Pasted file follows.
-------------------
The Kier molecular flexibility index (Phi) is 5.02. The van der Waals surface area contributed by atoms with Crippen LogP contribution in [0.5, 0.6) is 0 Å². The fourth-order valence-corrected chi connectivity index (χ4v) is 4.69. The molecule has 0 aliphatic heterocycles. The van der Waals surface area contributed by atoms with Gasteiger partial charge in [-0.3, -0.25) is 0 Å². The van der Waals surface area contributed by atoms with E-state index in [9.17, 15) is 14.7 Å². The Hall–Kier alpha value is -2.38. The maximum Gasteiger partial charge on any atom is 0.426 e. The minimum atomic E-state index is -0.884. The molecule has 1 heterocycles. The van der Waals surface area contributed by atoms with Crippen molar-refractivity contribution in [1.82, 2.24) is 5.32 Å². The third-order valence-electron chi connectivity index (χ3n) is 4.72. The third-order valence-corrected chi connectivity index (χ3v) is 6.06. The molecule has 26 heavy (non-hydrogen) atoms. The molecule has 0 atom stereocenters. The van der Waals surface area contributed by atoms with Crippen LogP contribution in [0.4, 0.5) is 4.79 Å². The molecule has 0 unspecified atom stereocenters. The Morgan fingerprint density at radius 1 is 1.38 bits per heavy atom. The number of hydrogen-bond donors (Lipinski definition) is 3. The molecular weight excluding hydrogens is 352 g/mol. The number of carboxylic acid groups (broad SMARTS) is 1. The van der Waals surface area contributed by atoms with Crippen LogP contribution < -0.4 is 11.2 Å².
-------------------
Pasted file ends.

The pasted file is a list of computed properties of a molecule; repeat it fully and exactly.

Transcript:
The Kier molecular flexibility index (Phi) is 5.02. The van der Waals surface area contributed by atoms with Crippen LogP contribution in [0.5, 0.6) is 0 Å². The fourth-order valence-corrected chi connectivity index (χ4v) is 4.69. The molecule has 0 aliphatic heterocycles. The van der Waals surface area contributed by atoms with Gasteiger partial charge in [-0.3, -0.25) is 0 Å². The van der Waals surface area contributed by atoms with E-state index in [9.17, 15) is 14.7 Å². The Hall–Kier alpha value is -2.38. The maximum Gasteiger partial charge on any atom is 0.426 e. The minimum atomic E-state index is -0.884. The molecule has 1 heterocycles. The van der Waals surface area contributed by atoms with Crippen molar-refractivity contribution in [1.82, 2.24) is 5.32 Å². The third-order valence-electron chi connectivity index (χ3n) is 4.72. The third-order valence-corrected chi connectivity index (χ3v) is 6.06. The molecule has 26 heavy (non-hydrogen) atoms. The molecule has 0 atom stereocenters. The van der Waals surface area contributed by atoms with Crippen LogP contribution in [0.4, 0.5) is 4.79 Å². The molecule has 0 unspecified atom stereocenters. The Morgan fingerprint density at radius 1 is 1.38 bits per heavy atom. The number of hydrogen-bond donors (Lipinski definition) is 3. The molecular weight excluding hydrogens is 352 g/mol. The number of carboxylic acid groups (broad SMARTS) is 1. The van der Waals surface area contributed by atoms with Crippen LogP contribution < -0.4 is 11.2 Å².